Thamar Solorio (University of Houston) “Style Transfer for Data Augmentation in Sequence Labeling Tasks”

When:
September 23, 2022 @ 12:00 pm – 1:15 pm
2022-09-23T12:00:00-04:00
2022-09-23T13:15:00-04:00
Where:
Hackerman Hall B17
3400 N. Charles Street
Baltimore
MD 21218
Cost:
Free

Abstract

I will present our work on data augmentation using style transfer as a way to improve domain adaptation in sequence labeling tasks. The target domain is social media data, and the task is named entity recognition (NER). The premise is that we can transform the labelled out of domain data into something that stylistically is more closely related to the target data. Then we can train a model on a combination of the generated data and the smaller amount of in domain data to improve NER prediction performance. I will show recent empirical results on these efforts.

If time allows, I will also give an overview of other research projects I’m currently leading at RiTUAL (Research in Text Understanding and Analysis of Language) lab. The common thread among all these research problems is the scarcity of labeled data.

Biography

Thamar Solorio is a Professor of Computer Science at the University of Houston (UH). She holds graduate degrees in Computer Science from the Instituto Nacional de Astrofísica, Óptica y Electrónica, in Puebla, Mexico. Her research interests include information extraction from social media data, enabling technology for code-switched data, stylistic modeling of text, and more recently multimodal approaches for online content understanding. She is the director and founder of the RiTUAL Lab at UH. She is the recipient of an NSF CAREER award for her work on authorship attribution, and recipient of the 2014 Emerging Leader ABIE Award in Honor of Denice Denton. She is currently serving a second term as an elected board member of the North American Chapter of the Association of Computational Linguistics and was PC co-chair for NAACL 2019. She recently joined the team of Editors in Chief for the ACL Rolling Review (ARR) system. Her research is currently funded by the NSF and by ADOBE.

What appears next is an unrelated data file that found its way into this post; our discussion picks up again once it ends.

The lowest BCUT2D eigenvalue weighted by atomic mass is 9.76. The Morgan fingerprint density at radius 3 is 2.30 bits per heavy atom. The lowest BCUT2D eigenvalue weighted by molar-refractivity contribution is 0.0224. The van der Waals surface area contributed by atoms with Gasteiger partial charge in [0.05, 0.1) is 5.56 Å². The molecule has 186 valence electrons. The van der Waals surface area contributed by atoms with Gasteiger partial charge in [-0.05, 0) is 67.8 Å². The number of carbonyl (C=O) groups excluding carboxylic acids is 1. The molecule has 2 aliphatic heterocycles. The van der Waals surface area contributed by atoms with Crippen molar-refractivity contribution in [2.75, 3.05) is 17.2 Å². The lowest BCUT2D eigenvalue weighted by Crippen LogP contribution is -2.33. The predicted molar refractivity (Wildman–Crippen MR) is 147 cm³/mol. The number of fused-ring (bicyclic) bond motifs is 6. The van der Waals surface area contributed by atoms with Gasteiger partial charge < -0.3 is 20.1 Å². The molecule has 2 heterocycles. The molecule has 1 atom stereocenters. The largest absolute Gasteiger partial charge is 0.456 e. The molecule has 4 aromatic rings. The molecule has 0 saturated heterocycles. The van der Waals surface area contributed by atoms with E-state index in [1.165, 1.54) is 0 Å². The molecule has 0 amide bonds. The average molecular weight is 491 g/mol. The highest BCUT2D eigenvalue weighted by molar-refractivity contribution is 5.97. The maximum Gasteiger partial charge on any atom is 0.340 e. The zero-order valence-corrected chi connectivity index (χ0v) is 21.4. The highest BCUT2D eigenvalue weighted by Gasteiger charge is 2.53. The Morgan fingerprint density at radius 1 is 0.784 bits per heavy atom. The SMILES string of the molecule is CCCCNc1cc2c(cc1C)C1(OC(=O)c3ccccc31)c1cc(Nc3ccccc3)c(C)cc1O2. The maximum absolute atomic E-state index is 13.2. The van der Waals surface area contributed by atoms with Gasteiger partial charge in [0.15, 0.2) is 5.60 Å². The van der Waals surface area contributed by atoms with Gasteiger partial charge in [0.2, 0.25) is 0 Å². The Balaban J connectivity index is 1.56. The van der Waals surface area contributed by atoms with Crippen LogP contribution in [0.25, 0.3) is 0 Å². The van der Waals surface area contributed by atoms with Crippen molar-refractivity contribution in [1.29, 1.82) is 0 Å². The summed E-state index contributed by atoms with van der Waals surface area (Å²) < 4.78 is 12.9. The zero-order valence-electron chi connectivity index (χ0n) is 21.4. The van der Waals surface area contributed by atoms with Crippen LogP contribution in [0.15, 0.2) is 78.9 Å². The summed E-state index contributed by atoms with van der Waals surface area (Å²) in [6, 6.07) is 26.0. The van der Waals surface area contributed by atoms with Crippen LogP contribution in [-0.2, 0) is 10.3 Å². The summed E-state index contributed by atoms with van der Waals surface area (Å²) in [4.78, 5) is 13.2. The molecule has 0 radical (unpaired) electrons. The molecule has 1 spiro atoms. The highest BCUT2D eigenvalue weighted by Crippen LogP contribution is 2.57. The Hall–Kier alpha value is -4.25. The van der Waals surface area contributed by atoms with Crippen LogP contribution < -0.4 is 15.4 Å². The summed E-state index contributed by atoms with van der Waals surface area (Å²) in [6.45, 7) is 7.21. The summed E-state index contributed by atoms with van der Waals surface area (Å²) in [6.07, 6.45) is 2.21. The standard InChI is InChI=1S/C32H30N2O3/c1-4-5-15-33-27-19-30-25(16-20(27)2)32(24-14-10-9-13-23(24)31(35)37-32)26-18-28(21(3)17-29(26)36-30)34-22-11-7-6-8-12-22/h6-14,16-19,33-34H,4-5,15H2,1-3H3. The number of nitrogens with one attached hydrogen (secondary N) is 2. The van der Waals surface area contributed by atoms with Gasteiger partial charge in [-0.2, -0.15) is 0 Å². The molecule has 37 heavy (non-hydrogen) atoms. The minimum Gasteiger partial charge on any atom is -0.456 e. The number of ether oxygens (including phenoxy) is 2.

Johns Hopkins University

Johns Hopkins University, Whiting School of Engineering

Center for Language and Speech Processing
Hackerman 226
3400 North Charles Street, Baltimore, MD 21218-2680

Center for Language and Speech Processing